New study: saturated fats not as bad for health as previously thought

Posted on: August 20, 2015

A large new review, carried out in Canada by Russell de Souza and colleagues (BMJ 2015;351:h3978), found no clear association between higher intake of saturated fats and all cause mortality, coronary heart disease (CHD), CHD mortality, ischemic stroke, or type 2 diabetes among apparently healthy adults.

Trans fats: unhealthy
Consumption of trans unsaturated fatty acids, however, was associated with a 34% increase in all cause mortality, a 28% increased risk of heart disease mortality, and a 21% increase in the risk of heart disease. Further, these data suggest that industrial trans fats confer a 30% increase in the risk of heart disease events and an 18% increase in the risk of heart disease mortality.

Dietary guidelines recommend that saturated fats make up no more than 10% of daily calories. Trans unsaturated fats, known as trans fats, like in partly-hydrogenated oils, should provide no more than 1% of daily calories. The scientists conclude that dietary guidelines must carefully consider the health effects of recommendations for alternative macronutrients to replace trans fats and saturated fats, since there was no association between saturated fats and health outcomes in studies where saturated fat generally replaced refined carbohydrates.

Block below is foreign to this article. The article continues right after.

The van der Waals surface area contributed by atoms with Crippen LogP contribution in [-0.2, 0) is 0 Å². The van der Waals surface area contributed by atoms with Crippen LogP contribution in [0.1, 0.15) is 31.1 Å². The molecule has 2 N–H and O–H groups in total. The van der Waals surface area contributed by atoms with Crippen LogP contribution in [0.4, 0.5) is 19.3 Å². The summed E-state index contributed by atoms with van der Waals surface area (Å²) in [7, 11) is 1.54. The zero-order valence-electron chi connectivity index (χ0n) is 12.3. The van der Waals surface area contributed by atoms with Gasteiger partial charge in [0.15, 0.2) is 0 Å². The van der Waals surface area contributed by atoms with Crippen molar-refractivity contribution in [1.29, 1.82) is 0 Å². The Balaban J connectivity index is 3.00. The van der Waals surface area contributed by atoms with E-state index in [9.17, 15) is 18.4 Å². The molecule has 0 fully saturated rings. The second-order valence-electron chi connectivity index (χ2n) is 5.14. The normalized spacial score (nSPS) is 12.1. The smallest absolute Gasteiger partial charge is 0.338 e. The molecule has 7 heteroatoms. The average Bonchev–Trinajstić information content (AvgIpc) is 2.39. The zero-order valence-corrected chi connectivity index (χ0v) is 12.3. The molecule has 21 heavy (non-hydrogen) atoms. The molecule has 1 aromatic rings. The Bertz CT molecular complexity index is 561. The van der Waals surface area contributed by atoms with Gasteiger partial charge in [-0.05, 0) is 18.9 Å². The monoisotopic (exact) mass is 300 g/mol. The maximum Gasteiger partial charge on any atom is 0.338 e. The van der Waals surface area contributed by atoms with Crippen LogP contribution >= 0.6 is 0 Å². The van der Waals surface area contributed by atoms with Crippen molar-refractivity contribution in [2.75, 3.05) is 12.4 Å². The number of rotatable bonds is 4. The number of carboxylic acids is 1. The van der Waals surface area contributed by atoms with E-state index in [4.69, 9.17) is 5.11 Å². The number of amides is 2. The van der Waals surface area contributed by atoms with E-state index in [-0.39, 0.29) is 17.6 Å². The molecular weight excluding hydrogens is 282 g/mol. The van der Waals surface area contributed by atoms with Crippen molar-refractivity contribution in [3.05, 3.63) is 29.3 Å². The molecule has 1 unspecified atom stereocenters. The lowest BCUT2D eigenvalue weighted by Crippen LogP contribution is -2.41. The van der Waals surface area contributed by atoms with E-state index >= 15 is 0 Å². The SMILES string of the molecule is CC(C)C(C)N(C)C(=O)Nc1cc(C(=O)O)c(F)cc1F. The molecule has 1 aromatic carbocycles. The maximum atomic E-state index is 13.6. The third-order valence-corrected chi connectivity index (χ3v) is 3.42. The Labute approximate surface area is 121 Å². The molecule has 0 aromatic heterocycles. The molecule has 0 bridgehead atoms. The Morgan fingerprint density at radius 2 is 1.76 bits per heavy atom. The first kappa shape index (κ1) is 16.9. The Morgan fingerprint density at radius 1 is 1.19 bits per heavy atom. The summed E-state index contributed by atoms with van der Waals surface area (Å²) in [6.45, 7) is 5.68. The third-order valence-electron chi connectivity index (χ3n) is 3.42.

Palmoil: an alternative to trans fat
Palmoil is a good replacement for partially-hydrogenated fat containing trans fatty acids, because palm oil is naturally smooth and stable. Like most natural seed oils, palm oil is virtually free of trans fats. In many food applications, the use of palm oil and palm oil fractions has been instrumental in lowering trans fat levels. The successful reduction of trans fatty acids in margarine for example, has been predominantly the result of using specific combinations of palm oil and liquid oils.